The data will be hosted by IHO’s Data Centre for Digital Bathymetry (DCDB) which was established in 1988 to steward the worldwide collection of open bathymetric data. The Centre archives and shares, freely and without restrictions, depth data contributed by mariners and others from across the world. The DCDB is hosted by the US National Oceanic and Atmospheric Administration’s (NOAA) National Centers for Environmental Information (NCEI) in Boulder, Colorado. All data hosted by the DCDB is accessible online via interactive web map services. The DCDB currently accepts crowdsourced bathymetry (CSB) contributions through a network of Trusted Nodes, which are organizations or individuals that serve as data liaisons between mariners (data collectors) and the DCDB. Trusted Nodes may assist the mariner by supplying data logging equipment, providing technical support to vessels, downloading data from data loggers, and providing the information to the DCDB. The DCDB works with each Trusted Node to standardize metadata and data formats and define data delivery requirements. This model standardizes data contributions and minimizes the requirements and effort for mariners. In the future, the DCDB plans to support other models, including individual mariner contributions.
Rose Point Navigation Systems worked with system developers at NOAA’s National Centers for Environmental Information (NCEI) and with hydrographic experts at Coast Survey and others who are collaborating on an international effort to maintain crowdsourced bathymetry. In a beta test released on May 13, 2016, Rose Point has added a new feature to their software that gives users an option to send anonymous GPS position and soundings data to a new international database managed by NOAA’s National Centers for Environmental Information (NCEI). After getting permission from users, Rose Point systems will generate data log files of positions, depths, and time, and automatically transmit the files to the data center, where Coast Survey can pull the data to compare it to nautical charts.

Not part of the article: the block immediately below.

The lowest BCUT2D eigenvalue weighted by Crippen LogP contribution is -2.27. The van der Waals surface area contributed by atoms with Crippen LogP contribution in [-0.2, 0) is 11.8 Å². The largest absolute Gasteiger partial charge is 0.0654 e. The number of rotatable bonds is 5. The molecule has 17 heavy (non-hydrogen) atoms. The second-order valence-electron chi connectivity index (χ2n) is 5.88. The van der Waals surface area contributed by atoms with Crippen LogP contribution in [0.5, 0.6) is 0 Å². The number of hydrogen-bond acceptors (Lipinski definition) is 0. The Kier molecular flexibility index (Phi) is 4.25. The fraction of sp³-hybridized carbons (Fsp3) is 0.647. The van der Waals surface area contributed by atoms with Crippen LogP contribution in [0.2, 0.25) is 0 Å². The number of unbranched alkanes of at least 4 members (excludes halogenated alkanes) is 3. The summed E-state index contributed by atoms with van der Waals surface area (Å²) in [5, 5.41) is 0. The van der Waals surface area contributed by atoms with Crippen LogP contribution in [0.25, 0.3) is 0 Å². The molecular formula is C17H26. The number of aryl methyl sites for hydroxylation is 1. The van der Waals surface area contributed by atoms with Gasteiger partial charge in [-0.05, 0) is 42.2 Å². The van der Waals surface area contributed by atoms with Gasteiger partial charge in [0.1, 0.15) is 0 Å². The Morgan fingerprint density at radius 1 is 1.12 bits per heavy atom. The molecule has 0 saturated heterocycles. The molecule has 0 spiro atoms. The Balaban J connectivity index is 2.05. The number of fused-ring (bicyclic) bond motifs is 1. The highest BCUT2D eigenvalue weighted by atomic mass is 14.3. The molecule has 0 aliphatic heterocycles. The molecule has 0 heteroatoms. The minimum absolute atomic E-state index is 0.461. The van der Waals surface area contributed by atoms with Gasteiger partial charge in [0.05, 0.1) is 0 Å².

While CSB data may not meet accuracy requirements for charting areas of critical under-keel clearance, it holds limitless potential for myriad other uses. If vessels collect and donate depth information while on passage, the data can be used to identify uncharted features, to assist in verifying charted information, and to help confirm that existing charts are appropriate for the latest traffic patterns. Crowdsourced bathymetry can also provide vital information to support national and regional development activities, and scientific studies in areas where little or no other data exists. Providing CSB to the database allows hydrographic organizations to access valuable reconnaissance data that can be used to rapidly assess the adequacy of nautical charts, which can lead to more targeted and faster nautical chart updates.
For the success of the project a number of factors need to be considered. First, as in all crowdsourced projects, the recruitment of volunteers is a challenging task. Even more so is keeping the engagement and maintaining public interest.
- The adoption, in a higher level, of a broader participatory strategy can considerably facilitate the realization of crowdsourced projects.
- Today, the technological developments allow massive in-situ data gathering
- Once more it is shown that in-situ data gathering and data update in global scale cannot be achieved efficiently without citizen participation
- Crowdsourcing projects prove a valuable tool even in them more demanding cases in terms of accuracy and overall quality of the datasets produced.
IHO, Guidance on Crowdsourced Bathymetry. Available at: https://www.iho.int/mtg_docs/com_wg/CSBWG/CSBWG_Misc/CSB-Guidance_Document-v3.11.pdf